(Source: Showtime)
(Source: Showtime)

Ethan mourns the death of Brona as Victor offers to take care of her body. He then goes for a drink only to run into the bounty hunters, who claim to be sent by his dad. One of them, an Apache that apparently was “pacified”, produces shackles. Ethan appears to comply only to knock them down and escape.

Finally, the hunting party of Ethan Chandler, Vanessa Ives, Sir Malcolm Murray, Sembene and Dr. Victor Frankenstein is ready to do some vampire slaying at the theater. As Sir Malcolm is about to put a bullet in the vampire boss, Ethan falls onto a trapdoor to end up surrounded by vampire brides. The odds are against them until Sir Malcolm manages to drive his sword-cane through the vampire boss. The vampire brides fall to the ground… except one.

From the darkness, Mina appears and easily grabs Miss Ives by her neck. She’s beyond help, and ready to deliver Vanessa to the master vampire (which means we haven’t seen the master vampire yet?). Sir Malcolm hesitates but a second and then shoots Mina. Still alive, vampire Mina tells Sir Malcolm that she’s his daughter. “I already have a daughter,” says the explorer, finishing her off.

Later on, Sir Malcolm confesses he was never going to go to Africa. Finally both Sir Malcolm and Vanessa can mourn the passing of Mina.

But as two of the characters seem to want to put their darkness behind them, Victor is embracing his as he reveals Brona’s corpse to Caliban. He then prepares to operate. It’s not clear what drives Victor to decide to create a bride for Caliban, but I’m quite certain it is not compassion. He has somehow accepted this is what he does. Dr. Victor Frankenstein is in.

(Source: Showtime)
(Source: Showtime)

Meanwhile, Ethan is once again confronted by the two bounty hunters. He then reveals his nature. He is a werewolf. And by the screams from the Mariner’s Inn, he’s letting his animal self run wild unabated.

But the final scene belongs to Miss Ives, as she finally decides to enter a church and have a talk with a priest. The reverend seems a lot more familiar with the rite of exorcism, and willing to administer it. He tells Vanessa of the time in which he assisted in administering it, which resulted in the death of everyone involved. If she wants to go down this road, it might take months and even years before the deal is final.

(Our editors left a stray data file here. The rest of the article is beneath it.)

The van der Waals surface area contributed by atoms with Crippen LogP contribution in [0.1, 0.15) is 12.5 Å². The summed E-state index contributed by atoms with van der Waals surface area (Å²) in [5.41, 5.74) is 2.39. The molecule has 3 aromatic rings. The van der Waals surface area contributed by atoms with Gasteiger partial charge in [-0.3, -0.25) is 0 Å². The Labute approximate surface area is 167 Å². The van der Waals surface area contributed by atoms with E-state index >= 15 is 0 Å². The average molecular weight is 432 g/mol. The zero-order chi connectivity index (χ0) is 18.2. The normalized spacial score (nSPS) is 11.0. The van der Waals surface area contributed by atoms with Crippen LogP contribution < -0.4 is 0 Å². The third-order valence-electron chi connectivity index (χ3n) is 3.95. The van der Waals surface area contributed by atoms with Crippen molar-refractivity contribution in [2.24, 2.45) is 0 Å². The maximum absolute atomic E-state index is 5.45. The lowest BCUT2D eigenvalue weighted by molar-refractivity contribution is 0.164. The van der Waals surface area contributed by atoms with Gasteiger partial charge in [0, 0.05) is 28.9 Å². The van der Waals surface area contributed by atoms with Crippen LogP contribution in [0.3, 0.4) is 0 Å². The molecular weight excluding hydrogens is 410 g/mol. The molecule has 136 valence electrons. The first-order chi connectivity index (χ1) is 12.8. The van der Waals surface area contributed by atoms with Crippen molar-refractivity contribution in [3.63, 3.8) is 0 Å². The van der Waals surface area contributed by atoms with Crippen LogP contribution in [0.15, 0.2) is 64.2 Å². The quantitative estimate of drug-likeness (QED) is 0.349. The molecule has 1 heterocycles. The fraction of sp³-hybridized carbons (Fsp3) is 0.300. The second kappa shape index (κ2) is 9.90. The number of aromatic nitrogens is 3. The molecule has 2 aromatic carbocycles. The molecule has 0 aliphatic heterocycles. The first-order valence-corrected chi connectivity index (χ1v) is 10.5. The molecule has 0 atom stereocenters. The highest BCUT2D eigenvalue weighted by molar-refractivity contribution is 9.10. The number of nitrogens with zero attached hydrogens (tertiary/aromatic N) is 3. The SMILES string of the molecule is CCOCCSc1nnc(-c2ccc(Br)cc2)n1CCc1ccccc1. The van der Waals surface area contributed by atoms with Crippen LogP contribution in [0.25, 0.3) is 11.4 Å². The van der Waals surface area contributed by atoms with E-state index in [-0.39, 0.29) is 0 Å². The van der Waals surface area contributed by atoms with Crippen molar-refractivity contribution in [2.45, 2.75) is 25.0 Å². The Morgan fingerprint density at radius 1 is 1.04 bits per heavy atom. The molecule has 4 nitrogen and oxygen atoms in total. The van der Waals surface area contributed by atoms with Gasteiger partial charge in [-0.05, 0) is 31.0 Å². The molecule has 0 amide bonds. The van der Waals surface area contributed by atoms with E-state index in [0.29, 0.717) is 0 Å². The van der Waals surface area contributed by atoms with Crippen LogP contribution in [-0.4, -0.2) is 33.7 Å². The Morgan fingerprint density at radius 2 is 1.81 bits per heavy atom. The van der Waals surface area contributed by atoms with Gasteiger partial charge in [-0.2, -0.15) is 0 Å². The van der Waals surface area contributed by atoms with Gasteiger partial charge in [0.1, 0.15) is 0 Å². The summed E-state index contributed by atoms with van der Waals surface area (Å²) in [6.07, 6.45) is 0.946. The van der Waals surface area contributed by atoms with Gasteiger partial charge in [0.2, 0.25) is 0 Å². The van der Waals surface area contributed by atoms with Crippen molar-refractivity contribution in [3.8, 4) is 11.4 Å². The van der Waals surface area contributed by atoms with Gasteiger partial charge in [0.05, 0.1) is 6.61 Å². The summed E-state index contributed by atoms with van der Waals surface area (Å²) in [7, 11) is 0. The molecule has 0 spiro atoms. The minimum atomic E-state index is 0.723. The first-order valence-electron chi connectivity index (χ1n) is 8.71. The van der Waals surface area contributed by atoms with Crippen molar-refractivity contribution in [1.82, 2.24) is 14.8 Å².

Before they continue, he poses a question to Vanessa: “If you have been touched by a demon, it’s like being touched by the backhand of God. It makes you sacred, unique … do you really want to be normal?” She draws breath. Screen fades to black. Credits roll. Dammit.

Highs: Sir Malcolm Murray. He’s a killing machine, now completely resolved to finish this hunting/rescue mission. Sembene, gets one cool entrance as he drops down the trapdoor Batman-style to start slashing into the vampire brides. Victor Frankenstein living up to his name and becoming more of a monster than his own creation. Ethan Chandler finally gets his werewolf reveal and it’s worth it. The always amazing Eva Green as Vanessa Ives.

Lows: Caliban’s tenure at the Grand Guignol ends in a quite rushed fashion. Why put him there, where all lines meet and then cast him away before the final confrontation? Was there a different outcome in store in case the series had to end abruptly? The confrontation with Mina was a bit anti-climatic. Dorian Grey was a bit ho-hum in the end, as he’s left as a bit of a footnote. I expect him to follow Vanessa around like a lost puppy next season.

The finale handles itself more like an epilogue, giving us an amazing ride where it was the trip and not the destination that mattered. It was, all things considered, a finale that closed old business and puts new business on the table. Now we have to wait for next year.

Bonus: Eva Green is part of the cast of Gregg Araki’s “White Bird On A Blizzard” at the Fantasia Film Festival this year.

That will do for now.

Coming up!

(Sources: Showtime)